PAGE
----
Africa: New Islamic finance for a growing continent
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Africa: New Islamic finance for a growing continent

With expanding economies and hundreds of million Muslims, Africa deserves to be a bigger part of Islamic finance. After a slow start, there are signs the sector is beginning to gain the crucial mass and legislative backing it needs.

Mosque Africa-R-600

Amid a surge in sovereign debuts in the sukuk market last year, one region – perhaps unexpectedly – featured prominently: Africa.

First to the market was Senegal, the biggest economy in sub-Saharan Africa with a majority Muslim population after Sudan. Its CFAFr100 billion ($200 million) debut last June was Africa’s biggest-ever sovereign sukuk, attracting both local and international buyers. South Africa followed in September with a $500 million 5.75-year deal that was only the third-ever sukuk issued by a non-Muslim majority country, according to Standard Bank, one of the lead managers.

Those in the industry argue Africa’s new-found visibility as a market for Islamic finance is long overdue. Indeed, around a quarter of the world’s Muslims live in Africa – a population of almost 400 million. Moreover, as developed countries and more established emerging economies slow, this is a continent that is increasingly important to global growth, with sub-Saharan Africa set to continue to grow at around 5% in the coming three years, according to the World Bank.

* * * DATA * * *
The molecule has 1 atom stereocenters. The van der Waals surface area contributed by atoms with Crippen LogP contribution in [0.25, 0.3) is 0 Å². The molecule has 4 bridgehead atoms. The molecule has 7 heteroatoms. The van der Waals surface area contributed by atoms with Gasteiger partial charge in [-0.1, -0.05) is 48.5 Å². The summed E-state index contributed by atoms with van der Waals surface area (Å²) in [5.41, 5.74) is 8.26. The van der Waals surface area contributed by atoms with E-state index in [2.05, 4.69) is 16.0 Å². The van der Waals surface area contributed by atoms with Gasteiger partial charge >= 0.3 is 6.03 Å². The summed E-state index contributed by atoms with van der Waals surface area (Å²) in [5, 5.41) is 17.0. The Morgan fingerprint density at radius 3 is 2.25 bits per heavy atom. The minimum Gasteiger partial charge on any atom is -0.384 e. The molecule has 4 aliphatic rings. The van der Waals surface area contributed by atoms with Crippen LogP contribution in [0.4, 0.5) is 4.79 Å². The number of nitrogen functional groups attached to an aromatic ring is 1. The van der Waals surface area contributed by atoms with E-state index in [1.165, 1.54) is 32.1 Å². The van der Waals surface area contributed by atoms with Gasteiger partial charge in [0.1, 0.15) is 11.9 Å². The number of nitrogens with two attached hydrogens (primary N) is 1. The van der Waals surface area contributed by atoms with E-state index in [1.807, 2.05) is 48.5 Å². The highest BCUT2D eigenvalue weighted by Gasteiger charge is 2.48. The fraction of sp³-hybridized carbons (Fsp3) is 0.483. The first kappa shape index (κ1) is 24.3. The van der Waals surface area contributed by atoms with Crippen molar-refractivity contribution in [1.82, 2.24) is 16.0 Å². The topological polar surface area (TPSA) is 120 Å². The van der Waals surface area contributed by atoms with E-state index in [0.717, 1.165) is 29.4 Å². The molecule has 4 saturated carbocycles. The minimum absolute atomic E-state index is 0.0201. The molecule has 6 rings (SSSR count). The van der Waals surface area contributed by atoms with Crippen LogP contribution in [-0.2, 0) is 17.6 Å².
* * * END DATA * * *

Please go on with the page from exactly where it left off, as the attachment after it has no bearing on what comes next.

Given that growth, South Africa’s relatively early entry as a non-Muslim issuer is perhaps not entirely inappropriate. South Africa’s official entry as the ‘s’ in the ‘Brics’ club of big emerging nations in 2010 was arguably always more symbolic of the rise of African economies rather than South Africa alone.

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